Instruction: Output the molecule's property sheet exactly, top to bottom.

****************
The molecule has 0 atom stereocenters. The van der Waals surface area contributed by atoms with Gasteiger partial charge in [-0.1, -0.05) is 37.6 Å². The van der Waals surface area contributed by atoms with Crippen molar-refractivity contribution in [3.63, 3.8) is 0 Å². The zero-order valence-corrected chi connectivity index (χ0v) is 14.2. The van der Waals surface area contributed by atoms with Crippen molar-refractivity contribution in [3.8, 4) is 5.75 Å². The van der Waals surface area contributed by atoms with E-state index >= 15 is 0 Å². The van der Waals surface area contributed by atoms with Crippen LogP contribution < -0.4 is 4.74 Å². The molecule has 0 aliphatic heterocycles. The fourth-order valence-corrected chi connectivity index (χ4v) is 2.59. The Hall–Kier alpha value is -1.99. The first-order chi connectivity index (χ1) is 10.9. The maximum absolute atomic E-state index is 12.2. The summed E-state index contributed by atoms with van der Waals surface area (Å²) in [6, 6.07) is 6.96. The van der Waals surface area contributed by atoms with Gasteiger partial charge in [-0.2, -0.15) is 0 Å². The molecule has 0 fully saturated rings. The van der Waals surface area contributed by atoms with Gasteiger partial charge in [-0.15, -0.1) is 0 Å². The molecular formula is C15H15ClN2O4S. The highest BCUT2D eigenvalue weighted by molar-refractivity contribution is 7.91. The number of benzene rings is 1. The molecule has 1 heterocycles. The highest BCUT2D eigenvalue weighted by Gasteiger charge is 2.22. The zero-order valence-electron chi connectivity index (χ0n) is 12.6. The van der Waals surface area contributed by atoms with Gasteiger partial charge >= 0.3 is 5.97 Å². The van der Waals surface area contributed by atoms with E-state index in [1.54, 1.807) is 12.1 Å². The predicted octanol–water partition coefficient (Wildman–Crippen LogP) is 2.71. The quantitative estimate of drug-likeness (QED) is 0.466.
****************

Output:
The molecule has 0 atom stereocenters. The van der Waals surface area contributed by atoms with Gasteiger partial charge in [-0.1, -0.05) is 37.6 Å². The van der Waals surface area contributed by atoms with Crippen molar-refractivity contribution in [3.63, 3.8) is 0 Å². The zero-order valence-corrected chi connectivity index (χ0v) is 14.2. The van der Waals surface area contributed by atoms with Crippen molar-refractivity contribution in [3.8, 4) is 5.75 Å². The van der Waals surface area contributed by atoms with E-state index >= 15 is 0 Å². The van der Waals surface area contributed by atoms with Crippen LogP contribution < -0.4 is 4.74 Å². The molecule has 0 aliphatic heterocycles. The fourth-order valence-corrected chi connectivity index (χ4v) is 2.59. The Hall–Kier alpha value is -1.99. The first-order chi connectivity index (χ1) is 10.9. The maximum absolute atomic E-state index is 12.2. The summed E-state index contributed by atoms with van der Waals surface area (Å²) in [6, 6.07) is 6.96. The van der Waals surface area contributed by atoms with Gasteiger partial charge in [-0.2, -0.15) is 0 Å². The molecule has 0 fully saturated rings. The van der Waals surface area contributed by atoms with Gasteiger partial charge in [-0.15, -0.1) is 0 Å². The molecular formula is C15H15ClN2O4S. The highest BCUT2D eigenvalue weighted by molar-refractivity contribution is 7.91. The number of benzene rings is 1. The molecule has 1 heterocycles. The highest BCUT2D eigenvalue weighted by Gasteiger charge is 2.22. The zero-order valence-electron chi connectivity index (χ0n) is 12.6. The van der Waals surface area contributed by atoms with Gasteiger partial charge >= 0.3 is 5.97 Å². The van der Waals surface area contributed by atoms with E-state index in [1.54, 1.807) is 12.1 Å². The predicted octanol–water partition coefficient (Wildman–Crippen LogP) is 2.71. The quantitative estimate of drug-likeness (QED) is 0.466.